A "truel" is something like a duel, but among three gunmen. Martin Gardner popularized a puzzle based on this scenario, and there are many variants of the puzzle which mathematicians and game theorists have analyzed.
The optimal strategy varies with the details of the scenario, of course. One take-away from the analyses is that it is often disadvantageous to be very skillful. A very skillful gunman is a high-priority target.
The environment of evolutionary adaptedness undoubtedly contained multiplayer social games. If some of these games had a truel-like structure, they may have rewarded mediocrity. This might be an explanation of psychological phenomena like "fear of success" and "choking under pressure".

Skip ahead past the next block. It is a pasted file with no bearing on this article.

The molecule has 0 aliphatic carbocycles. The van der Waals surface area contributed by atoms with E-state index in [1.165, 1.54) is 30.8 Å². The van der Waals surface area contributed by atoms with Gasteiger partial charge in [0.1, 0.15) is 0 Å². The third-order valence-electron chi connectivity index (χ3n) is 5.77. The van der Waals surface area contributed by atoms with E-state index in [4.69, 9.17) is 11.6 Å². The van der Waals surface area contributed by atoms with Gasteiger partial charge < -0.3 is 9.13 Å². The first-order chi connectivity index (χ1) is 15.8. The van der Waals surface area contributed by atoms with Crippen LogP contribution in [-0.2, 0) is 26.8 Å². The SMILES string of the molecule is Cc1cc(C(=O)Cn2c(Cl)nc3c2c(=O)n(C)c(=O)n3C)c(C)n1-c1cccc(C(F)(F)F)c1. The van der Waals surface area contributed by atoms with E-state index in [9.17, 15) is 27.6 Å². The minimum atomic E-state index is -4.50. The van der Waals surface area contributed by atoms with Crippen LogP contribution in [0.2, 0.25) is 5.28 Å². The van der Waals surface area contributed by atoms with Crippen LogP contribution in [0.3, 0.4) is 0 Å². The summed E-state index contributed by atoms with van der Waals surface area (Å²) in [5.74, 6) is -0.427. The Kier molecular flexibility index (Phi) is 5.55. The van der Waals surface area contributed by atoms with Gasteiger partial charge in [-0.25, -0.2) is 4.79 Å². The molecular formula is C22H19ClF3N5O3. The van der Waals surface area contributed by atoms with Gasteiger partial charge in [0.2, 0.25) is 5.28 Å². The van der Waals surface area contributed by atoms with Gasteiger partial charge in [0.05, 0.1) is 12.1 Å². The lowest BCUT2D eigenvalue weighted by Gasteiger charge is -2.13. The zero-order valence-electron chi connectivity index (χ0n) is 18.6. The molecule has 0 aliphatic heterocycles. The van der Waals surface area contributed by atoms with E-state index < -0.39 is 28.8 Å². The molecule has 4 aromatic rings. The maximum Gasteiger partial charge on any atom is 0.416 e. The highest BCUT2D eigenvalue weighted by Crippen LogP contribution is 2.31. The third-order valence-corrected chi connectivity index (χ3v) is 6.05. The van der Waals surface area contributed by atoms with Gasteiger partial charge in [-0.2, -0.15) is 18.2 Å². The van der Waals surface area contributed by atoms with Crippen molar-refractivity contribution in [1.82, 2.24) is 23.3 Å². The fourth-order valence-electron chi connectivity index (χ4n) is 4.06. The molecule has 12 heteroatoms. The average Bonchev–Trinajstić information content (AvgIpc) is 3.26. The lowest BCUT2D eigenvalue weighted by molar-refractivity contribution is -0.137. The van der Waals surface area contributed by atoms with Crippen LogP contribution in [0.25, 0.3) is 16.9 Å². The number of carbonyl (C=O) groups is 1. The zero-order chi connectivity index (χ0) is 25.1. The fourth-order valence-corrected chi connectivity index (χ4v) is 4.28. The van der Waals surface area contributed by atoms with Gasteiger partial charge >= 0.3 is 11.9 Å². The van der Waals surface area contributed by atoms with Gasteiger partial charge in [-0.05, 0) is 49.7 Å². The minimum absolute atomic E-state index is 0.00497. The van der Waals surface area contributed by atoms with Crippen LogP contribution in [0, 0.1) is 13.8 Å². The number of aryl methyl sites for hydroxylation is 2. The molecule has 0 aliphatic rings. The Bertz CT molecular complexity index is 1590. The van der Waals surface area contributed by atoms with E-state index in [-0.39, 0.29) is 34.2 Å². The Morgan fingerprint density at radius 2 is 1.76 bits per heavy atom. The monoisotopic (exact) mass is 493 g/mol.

Robin Hanson has mentioned that there are costs to "truth-seeking". One of the example costs might be convincingly declaring "I believe in God" in order to be accepted into a religious community. I think truels are a game-theoretic structure that suggests that there are costs to (short-sighted) "winning", just as there are costs to "truth-seeking".
How can you identify truel-like situations? What should you (a rationalist) do if you might be in a truel-like situation?